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NEW, NEWNESS (חָדָשׁ, H2543; καινός, G2785; νέος, G3742).
The Heb. terms.
The Gr. terms.
The usual explanation of the above passages by those who, like Trench, still maintain the distinction of meaning is that, although they may appear to be used synonymously, they are not actually being so used. Through the use of the two different words, the scriptural writers are attempting to make a distinction which, these scholars insist, must not be glossed over. ̓Αγναφος is another word for “new” used in
R. Trench, Synonyms of the(1948), 219-225; W. Arndt and F. W. Gingrich, A Greek-English Lexicon of the New Testament and Early Christian Literature (1957), 394, 395, 537; G. Kittel, Theological Dictionary of the New Testament, III (1965), 447-454.
International Standard Bible Encyclopedia (1915)
Generally described, the "new man" is man as he becomes under the transforming power of the, contrasted with man as he is by nature. The phrase has (1) its Biblical, and (2) its theological, meanings.
I. Biblical Meaning.
There are four Biblical contrasts which must be considered as opposites:
(1) the "old man" (palaios anthropos) and the "new man" (neos anthropos or kainos anthropos);
(2) the "outward man" (exoanthropos) and the "inward man" (esoanthropos);
(3) the "carnal man" (sarkikos anthropos) and the "spiritual man" (pneumatikos anthropos);
(4) the "natural man" (psuchikos anthropos) and the "spiritual man" (pneunatikos anthropos).
These are not four different sorts of men, but four different sorts of man. Take up these antitheses in their reverse order, so as to arrive at some clear and impressive conception of what the Biblical writer means by the "new man."
The "inward man" is a designation of human nature viewed as internally and centrally regenerated, as contrasted with the "outward man" (
3. The New Man:
The "new man" is an appellation yielded by the contrasted idea of the "old man" (
In thethere are 5 different verbs used to express the action put forth in making the "old man" a "new man."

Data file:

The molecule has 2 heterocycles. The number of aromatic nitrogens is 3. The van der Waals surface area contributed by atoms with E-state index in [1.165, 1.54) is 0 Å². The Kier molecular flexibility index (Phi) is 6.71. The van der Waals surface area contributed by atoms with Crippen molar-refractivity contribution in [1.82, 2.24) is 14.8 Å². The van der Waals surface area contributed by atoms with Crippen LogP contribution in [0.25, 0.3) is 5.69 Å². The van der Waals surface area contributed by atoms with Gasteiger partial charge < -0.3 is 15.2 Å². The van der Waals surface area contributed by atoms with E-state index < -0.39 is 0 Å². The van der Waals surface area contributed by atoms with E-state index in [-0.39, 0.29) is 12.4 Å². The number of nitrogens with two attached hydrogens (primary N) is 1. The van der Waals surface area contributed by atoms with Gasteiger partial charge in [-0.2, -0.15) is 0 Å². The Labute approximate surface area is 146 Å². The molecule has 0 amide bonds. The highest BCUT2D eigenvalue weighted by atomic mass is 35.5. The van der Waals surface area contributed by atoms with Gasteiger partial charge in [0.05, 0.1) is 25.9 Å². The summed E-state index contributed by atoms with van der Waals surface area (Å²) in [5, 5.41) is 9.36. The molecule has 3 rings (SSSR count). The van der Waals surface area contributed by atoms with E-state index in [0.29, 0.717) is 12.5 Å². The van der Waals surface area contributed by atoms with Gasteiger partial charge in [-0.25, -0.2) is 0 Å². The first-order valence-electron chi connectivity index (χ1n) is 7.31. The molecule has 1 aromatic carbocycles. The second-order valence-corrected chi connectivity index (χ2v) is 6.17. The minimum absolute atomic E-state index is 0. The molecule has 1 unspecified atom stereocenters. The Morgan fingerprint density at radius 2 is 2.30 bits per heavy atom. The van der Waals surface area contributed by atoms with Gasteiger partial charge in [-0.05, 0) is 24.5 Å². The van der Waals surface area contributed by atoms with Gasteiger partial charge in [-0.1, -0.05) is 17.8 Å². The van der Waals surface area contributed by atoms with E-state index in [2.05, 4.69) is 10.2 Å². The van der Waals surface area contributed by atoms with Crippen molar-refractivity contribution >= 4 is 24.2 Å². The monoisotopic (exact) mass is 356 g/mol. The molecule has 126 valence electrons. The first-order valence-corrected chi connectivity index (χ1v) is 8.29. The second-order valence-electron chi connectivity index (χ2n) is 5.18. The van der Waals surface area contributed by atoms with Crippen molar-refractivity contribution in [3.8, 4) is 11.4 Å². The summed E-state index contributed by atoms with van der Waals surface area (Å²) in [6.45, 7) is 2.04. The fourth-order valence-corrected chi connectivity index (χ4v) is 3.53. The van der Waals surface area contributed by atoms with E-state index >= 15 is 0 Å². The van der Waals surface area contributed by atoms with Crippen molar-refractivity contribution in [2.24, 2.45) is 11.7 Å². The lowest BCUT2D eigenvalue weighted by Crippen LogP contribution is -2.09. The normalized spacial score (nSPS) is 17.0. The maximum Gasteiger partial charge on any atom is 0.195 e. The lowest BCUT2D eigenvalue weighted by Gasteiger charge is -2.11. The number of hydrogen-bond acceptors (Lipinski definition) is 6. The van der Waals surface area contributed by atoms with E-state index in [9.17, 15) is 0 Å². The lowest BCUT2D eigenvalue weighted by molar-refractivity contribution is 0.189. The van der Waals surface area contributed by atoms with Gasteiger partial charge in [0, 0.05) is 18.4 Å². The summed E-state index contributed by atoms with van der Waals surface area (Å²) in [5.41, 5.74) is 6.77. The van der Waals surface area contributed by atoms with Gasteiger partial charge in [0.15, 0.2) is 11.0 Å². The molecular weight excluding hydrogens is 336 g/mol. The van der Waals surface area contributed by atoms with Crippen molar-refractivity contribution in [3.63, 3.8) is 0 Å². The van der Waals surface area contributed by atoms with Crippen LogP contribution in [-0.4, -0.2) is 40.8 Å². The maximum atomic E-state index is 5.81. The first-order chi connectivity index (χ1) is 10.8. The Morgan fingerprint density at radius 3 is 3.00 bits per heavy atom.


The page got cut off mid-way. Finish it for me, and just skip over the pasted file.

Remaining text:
II. Theological Meaning.
The "new man" is the converted, regenerated man. The phrase has its significance for the great theological doctrine of regeneration as it expands into the broad work of sanctification. Is the sinner dead? Regeneration is a new life. Is holiness non-existent in him? Regeneration is a new creation. Is he born in sin? Regeneration is a new birth. Is he determined by his fallen, depraved nature? Regeneration is a spiritual determination. Is he the subject of carnal appetites? Regeneration is a holy appetency. Is he thought of as the old sinful man? Regeneration is a new man. Is the sinful mind blind? Regeneration is a new understanding. Is the heart stony? Regeneration is a heart of flesh. Is the conscience seared? Regeneration is a good conscience. Is the will impotent? Regeneration is a new impotentiation. The regenerated man is a man with a new governing disposition--a "new man," an "inward man," a "spiritual man."
(1) The "New Man"--the Regenerate Man--Is Not a Theological Transubstantiation:
A being whose substance has been supernaturally converted into some other sort of substance.
(2) He Is Not a Scientific Transmutation:
A species of one kind which has been naturally evolved into a species of another kind.
(3) He Is Not a Metaphysical Reconstruction:
Being with a new mental equipment.
(4) He Is an Evangelical Convert:
An "old man" with a new regnant moral disposition, an "outward man" with a new inward fons et origo of moral life; a "natural man" with a new renovated spiritual heart.
nu, nu’-nes (chadhash; kainos, neos):
1. In the:
Other words in the Old Testament for "new" are chadhath, Aramaic (
2. In the:
In the New Testament "new" (mostly kainos, "new," "fresh," "newly made") is an important word. We have the title of the "New Testament" itself, rightly given by the American Standard Revised Version as "
The difference in meaning between kainos and neos, is, in the main, that kainos denotes new in respect of quality, "the new as set over against that which has seen service, the outworn, the effete, or marred through age"; neos, "new (in respect of time), that which has recently come into existence," e.g. kainon mnemeion, the "new tomb" in which Jesus was laid, was not one recently made, but one in which no other dead had ever lain; the "new covenant," the "new man," etc., may be contemplated under both aspects of quality and of time (Trench, Synonyms of the New Testament, 209 f).